The origins of this music are rooted deep in the 50s doo wop of New York and its surrounding suburbs. Tommy West (Tommy Picardo) was a member of the Criterions and Terry Cashman (Dennis Minogue) was lead singer of the Chevrons.
Both had substantial success: the Criterions with ‘I Remain Truly Yours’ (CDCHD 309) and the Chevrons with ‘Lullabye’ (CDCHD 739). The former was recorded for Marty Foglia’s Cecelia label He was Alan Freed’s sound engineer for his stage shows. The latter was recorded for Bob Shad’s Brent label. He was a highly experienced producer who had held A&R positions in several major record companies before starting his own Time, Brent and Shad labels.
Although both were originally released in 1959, ‘I Remain Truly Yours’ had to wait for the early 60s doo wop revival to get picked up by Laurie Records in 1964. Although neither charted in Billboard’s Hot 100, ‘Lullabye’ reached #87 in Cash Box in 1960. Both were local hits in New York and its surroundings.
Once the British Invasion scuttled all prior genres of US popular music, former doo wop artists such as Dion and Paul Simon turned to pre-rock‘n’roll heritage music such as blues and folk music. Dion released a number of hardcore blues tracks towards the end of his tenure with Columbia, which his record company made no attempt to promote, as they were hoping he would emerge as the next Bobby Darin. Paul Simon got into the swing of it quite quickly, and by 1965 had his first smash hit with his old mate Art Garfunkel from their Tom & Jerry days when ‘The Sound of Silence’ topped the charts. This wistful form of folk pop set the stage for many ex-doo woppers who still liked to harmonise.
Dion had to ride out his Columbia contract before returning to Laurie in 1969, when he reached top 5 in the Hot 100 with ‘Abraham, Martin & John’. Cashman and West teamed up with Gene Pistilli, whom Cashman had met whilst they both worked for the same publisher, and signed with Capitol to release their first album “Bound To Happen” in 1967. A song on that album, ‘Sunday Will Never Be The Same’ was covered by Spanky & Our Gang that year and became a Top 10 hit. Cashman, Pistilli & West released one more album on ABC in 1969, when Gene was lured away by ex-Criterion Tim Hauser to form the first incarnation of Manhattan Transfer.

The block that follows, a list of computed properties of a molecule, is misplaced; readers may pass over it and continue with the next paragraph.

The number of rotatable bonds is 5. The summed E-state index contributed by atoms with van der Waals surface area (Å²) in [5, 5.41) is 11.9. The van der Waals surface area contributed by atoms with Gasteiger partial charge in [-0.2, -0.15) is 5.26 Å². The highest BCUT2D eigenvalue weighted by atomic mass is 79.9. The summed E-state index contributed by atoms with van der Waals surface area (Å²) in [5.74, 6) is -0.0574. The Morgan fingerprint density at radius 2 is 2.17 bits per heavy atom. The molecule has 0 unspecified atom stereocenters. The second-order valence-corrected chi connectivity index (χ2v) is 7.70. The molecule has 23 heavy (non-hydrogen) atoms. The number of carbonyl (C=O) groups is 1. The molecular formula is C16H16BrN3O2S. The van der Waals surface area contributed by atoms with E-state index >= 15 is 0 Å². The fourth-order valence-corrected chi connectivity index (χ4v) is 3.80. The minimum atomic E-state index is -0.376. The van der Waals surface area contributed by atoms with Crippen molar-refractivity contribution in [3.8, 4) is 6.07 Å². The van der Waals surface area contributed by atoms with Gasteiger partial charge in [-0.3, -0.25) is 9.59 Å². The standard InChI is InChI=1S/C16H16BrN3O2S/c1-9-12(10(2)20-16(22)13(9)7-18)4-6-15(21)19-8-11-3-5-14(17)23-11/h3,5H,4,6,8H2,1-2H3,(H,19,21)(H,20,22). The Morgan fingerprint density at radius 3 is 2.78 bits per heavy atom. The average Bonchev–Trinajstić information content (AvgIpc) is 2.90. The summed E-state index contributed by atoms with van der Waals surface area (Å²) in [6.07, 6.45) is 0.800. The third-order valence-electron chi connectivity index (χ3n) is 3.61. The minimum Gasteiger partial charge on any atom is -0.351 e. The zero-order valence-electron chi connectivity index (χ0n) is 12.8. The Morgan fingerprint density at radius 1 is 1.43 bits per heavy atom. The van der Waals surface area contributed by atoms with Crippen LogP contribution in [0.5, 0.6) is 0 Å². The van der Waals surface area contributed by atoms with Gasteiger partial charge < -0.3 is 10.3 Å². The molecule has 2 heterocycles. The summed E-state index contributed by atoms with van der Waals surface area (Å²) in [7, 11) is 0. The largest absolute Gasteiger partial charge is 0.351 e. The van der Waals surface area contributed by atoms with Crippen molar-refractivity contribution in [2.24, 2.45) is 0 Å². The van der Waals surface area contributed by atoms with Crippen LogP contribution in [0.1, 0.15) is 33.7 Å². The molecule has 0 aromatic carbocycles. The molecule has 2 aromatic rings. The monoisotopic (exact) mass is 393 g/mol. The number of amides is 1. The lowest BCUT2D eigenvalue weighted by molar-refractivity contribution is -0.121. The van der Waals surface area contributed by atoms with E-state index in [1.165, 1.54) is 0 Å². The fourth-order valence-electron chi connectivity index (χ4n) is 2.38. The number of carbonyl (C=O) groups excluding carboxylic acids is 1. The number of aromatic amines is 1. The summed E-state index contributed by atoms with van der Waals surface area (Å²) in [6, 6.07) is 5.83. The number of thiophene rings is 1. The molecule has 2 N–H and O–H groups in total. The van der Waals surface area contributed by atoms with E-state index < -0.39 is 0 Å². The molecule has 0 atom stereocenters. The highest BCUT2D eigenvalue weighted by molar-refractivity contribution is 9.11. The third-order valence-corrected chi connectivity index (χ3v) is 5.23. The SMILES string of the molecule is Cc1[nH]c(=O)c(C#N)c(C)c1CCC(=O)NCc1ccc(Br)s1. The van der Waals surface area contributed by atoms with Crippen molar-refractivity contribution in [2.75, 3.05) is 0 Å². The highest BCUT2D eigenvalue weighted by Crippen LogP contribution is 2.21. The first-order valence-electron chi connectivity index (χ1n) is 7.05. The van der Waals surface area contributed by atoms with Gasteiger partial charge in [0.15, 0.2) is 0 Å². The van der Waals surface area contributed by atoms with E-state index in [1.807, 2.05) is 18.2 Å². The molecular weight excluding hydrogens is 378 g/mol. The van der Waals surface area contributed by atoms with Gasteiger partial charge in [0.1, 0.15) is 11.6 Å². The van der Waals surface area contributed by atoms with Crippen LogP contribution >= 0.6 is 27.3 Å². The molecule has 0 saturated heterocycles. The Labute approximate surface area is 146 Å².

It was as Cashman & West that they found their feet as recording artists, writers, record producers and record label owners. It was as producers they made hits for themselves and a string of smash hits for Jim Croce and others. By the time Dion had finished his tenure with Warner Bros his manager Zachary Glickman was impressed enough to suggest Dion link up with Cashman & West to produce and release his next album in 1978 on their Lifesong label. When Ace came to release this album, we were astonished to find a whole unreleased album, which we coupled as a 2 on 1 (CDCHD 936).
By 1976, when “Hometown Frolics” and “Terry Cashman” were released in the States, England had been overrun by punk, and Chiswick Records was at the heart of it. It would have been unthinkable back then to release these on Chiswick Records alongside the Count Bishops, Motorhead and the Damned. Then as Chiswick recorded more mainstream pop with Sniff ‘n’ the Tears and Rocky Sharpe & the Replays, and in its maturity released Dean Friedman and Henry Gross, so it made sense now for Chiswick to release these two albums on CD for the first time.
Each CD is rounded off with what they did next. In Tommy’s case it was a return to doo wop, and for Terry it was writing, singing and reminiscing about his favourite sport, baseball.
By Trevor Churchill
Message From Tommy West:
Greetings from an old doo wopper in New Jersey. Doo wop is still my favourite stuff. My favourite group was the Teenagers, and I believe Frankie Lymon was one of the great voices of all time.
My favourite white group was the Skyliners. Alan Freed used to play our Criterions single ‘I Remain Truly Yours’ on his radio show in April of ’59 following the Skyliners’ ‘Since I Don’t Have You’. We used to ride around in Tim Hauser’s Ford with the windows down and the radio turned up. Great Days